Theodore Waddell

Tucker's Seasonal Words of Wisdom, 2014
8.75 x 11.12 in
Here is Tucker’s Seasonal Words of Wisdom, a delightful children’s book by celebrated Montana/Idaho painter and sculptor Theodore Waddell and writer and photographer Lynn Campion. Follow Tucker the Bernese Mountain Dog and his fellow Berners—and human pals—through a year of fun and exploration in the Northern Rockies. The happy Berners experience the joys of each season, all the while sharing their uplifting brand of canine wisdom. Tucker appreciates the natural world, the warmth of family and friends, the pleasure of romping around, and “just being.” His straightforward approach to life will appeal to kids—and is good for adults, too. As one reader wrote about Theodore Waddell’s first children’s book, Tucker Gets Tuckered, “The story is fun for kids, but also rings true for all adults who have ever had a . . . dog. And the illustrations are world class.” ISBN: 10 06992272313 72 Pages

ABout the Artist

Theodore Waddell




The heart and hand needed to create a strong American painting is not limited to those living east of the Mississippi. It is a product of endless work, self-evaluation, and the courage to allow one's paintings to evolve. It demands the marriage of the artist's lifestyle and his work. Theodore Waddell exemplifies this definition. His enthusiasm and lifestyle are reflected in the way he works and the imagery he uses.

Waddell's paintings are a combination of rough marks; thick paint; transparent elegant strokes; and, on a few occasions a slow, hard line scratched into the canvas. You can feel the movement of the paint throughout the paintings but the subjects are frozen. They are not frozen as a stagnant object but captured as a solitary image. Captured, interpreted and enveloped in the landscape. They are carved out of, or laid onto the green and grey-yellow of the spring and summer, or the white canopy of winter. And sometimes there are ghosts in the paintings, the faint image of what has changed in the piece or decays in the pasture. These ghosts refer to Waddell's interest in life and death and our own mortality. They are metaphors for the struggle and change that is constant in life. In his artist's statement he says, "The understanding of death brings about a feeling of wonderfulness and appreciation of life and just how fragile and magical it all is."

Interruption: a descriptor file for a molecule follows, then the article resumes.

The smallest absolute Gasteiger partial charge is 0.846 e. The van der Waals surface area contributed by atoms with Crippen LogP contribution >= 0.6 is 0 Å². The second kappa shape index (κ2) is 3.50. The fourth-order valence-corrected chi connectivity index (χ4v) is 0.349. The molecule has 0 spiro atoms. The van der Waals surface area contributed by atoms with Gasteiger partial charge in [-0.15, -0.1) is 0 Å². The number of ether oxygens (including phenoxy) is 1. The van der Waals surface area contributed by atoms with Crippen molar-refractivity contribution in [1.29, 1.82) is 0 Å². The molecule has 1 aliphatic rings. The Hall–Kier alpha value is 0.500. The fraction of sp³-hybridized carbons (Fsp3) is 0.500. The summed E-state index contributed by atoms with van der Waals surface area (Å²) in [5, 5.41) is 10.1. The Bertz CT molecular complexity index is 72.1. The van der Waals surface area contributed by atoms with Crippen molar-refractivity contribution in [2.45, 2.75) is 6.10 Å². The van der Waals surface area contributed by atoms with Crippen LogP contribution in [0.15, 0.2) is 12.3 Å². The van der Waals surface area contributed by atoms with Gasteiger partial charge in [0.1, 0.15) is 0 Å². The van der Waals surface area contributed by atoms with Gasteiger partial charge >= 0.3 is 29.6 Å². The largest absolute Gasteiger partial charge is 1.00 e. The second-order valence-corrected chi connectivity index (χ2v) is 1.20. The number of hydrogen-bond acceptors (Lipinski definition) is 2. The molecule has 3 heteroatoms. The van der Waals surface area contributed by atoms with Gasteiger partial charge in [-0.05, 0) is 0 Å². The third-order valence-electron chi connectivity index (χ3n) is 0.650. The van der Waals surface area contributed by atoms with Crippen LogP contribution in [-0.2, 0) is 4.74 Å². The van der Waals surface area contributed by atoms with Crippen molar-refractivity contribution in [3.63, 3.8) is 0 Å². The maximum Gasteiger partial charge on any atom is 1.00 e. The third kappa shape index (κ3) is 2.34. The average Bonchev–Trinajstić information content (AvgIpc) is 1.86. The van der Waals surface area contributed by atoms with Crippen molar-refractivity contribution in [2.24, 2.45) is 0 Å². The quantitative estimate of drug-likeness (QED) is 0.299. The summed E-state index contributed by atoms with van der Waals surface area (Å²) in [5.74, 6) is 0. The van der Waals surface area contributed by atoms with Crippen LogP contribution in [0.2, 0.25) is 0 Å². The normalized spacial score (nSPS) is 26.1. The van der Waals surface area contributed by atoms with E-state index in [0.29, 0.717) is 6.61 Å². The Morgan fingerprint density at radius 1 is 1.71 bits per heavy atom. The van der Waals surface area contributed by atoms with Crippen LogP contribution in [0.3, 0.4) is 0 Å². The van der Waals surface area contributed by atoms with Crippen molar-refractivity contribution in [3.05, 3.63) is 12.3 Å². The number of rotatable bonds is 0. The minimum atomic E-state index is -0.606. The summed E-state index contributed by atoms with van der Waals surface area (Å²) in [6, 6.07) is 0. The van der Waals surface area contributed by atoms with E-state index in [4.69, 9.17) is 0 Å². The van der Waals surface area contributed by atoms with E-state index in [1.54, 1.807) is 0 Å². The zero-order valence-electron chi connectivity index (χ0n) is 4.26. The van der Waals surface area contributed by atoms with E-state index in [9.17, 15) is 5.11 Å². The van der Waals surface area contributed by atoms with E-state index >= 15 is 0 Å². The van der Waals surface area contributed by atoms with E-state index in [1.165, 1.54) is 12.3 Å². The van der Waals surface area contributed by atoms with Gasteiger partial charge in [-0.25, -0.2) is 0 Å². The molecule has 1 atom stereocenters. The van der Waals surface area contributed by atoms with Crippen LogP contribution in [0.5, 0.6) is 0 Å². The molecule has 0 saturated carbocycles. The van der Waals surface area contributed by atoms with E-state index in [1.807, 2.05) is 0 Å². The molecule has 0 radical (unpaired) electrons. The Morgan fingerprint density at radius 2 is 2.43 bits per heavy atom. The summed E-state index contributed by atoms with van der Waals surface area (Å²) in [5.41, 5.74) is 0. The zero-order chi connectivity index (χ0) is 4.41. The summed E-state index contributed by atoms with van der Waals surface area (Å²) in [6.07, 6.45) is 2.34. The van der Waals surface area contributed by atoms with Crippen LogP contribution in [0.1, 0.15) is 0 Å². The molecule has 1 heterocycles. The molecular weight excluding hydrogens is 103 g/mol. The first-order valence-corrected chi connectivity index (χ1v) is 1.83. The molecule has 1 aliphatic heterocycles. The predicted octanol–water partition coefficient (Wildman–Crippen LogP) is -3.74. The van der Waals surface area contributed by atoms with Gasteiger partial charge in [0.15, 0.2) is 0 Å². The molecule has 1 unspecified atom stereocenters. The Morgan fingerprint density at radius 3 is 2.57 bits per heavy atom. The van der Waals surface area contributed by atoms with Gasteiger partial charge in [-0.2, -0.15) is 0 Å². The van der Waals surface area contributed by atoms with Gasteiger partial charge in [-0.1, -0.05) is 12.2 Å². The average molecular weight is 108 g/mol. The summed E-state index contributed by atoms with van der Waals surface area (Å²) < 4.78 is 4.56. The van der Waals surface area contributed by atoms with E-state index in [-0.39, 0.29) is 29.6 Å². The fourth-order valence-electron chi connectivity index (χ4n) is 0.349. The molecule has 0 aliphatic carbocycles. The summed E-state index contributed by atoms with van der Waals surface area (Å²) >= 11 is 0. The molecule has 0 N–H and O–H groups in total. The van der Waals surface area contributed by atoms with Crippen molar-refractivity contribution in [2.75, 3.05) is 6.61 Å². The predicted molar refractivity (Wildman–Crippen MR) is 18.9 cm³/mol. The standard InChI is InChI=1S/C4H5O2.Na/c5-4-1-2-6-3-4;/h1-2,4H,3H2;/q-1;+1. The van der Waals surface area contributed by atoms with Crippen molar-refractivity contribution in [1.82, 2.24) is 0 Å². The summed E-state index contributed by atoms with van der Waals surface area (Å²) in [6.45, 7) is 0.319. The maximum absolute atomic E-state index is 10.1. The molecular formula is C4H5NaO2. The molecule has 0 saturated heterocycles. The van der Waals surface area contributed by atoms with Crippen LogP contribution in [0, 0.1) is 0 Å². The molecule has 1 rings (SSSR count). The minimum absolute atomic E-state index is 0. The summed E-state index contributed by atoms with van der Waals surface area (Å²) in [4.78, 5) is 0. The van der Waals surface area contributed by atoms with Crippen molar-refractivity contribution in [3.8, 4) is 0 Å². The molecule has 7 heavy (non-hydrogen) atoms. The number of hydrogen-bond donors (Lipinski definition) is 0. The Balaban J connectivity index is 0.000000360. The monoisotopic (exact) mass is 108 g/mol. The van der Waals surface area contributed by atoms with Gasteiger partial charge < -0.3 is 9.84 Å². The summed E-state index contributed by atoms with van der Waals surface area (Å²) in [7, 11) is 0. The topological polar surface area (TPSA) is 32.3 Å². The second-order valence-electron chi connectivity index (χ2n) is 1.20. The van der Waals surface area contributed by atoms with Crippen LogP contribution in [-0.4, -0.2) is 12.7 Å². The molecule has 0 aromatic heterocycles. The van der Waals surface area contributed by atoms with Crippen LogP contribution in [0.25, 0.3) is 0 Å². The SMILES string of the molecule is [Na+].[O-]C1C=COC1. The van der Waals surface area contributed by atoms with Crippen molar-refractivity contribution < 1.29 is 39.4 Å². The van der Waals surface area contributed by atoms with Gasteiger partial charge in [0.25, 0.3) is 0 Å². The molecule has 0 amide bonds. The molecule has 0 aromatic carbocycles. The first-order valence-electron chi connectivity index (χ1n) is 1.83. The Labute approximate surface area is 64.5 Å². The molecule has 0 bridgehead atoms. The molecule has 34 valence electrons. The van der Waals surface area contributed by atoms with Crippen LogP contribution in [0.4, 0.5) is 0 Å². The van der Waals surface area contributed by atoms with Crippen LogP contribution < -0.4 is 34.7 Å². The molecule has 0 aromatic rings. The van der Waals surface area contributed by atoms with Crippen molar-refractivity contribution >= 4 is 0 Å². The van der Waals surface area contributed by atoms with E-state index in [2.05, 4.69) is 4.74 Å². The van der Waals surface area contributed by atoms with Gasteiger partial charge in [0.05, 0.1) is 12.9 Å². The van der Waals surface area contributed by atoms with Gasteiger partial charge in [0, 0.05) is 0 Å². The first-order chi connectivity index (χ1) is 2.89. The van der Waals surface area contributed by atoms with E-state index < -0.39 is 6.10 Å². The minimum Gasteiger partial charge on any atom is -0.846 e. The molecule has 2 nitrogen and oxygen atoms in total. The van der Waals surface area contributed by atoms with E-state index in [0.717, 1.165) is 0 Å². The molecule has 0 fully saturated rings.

Whether Waddell is studying the changing seasons, animals as individuals, or the later figures, one can see his magic in his reverence for nature and celebration of paint. He is a painter's painter: strong hearted, sure handed and high spirited.

Therefore, if I must categorize Waddell, he will live in the ranks of American painters and not be limited to the confines of the western artist.


Jennifer Complo McNutt

Curator of Contemporary Art

Eiteljorg Museum



Click here to view the artist's CV

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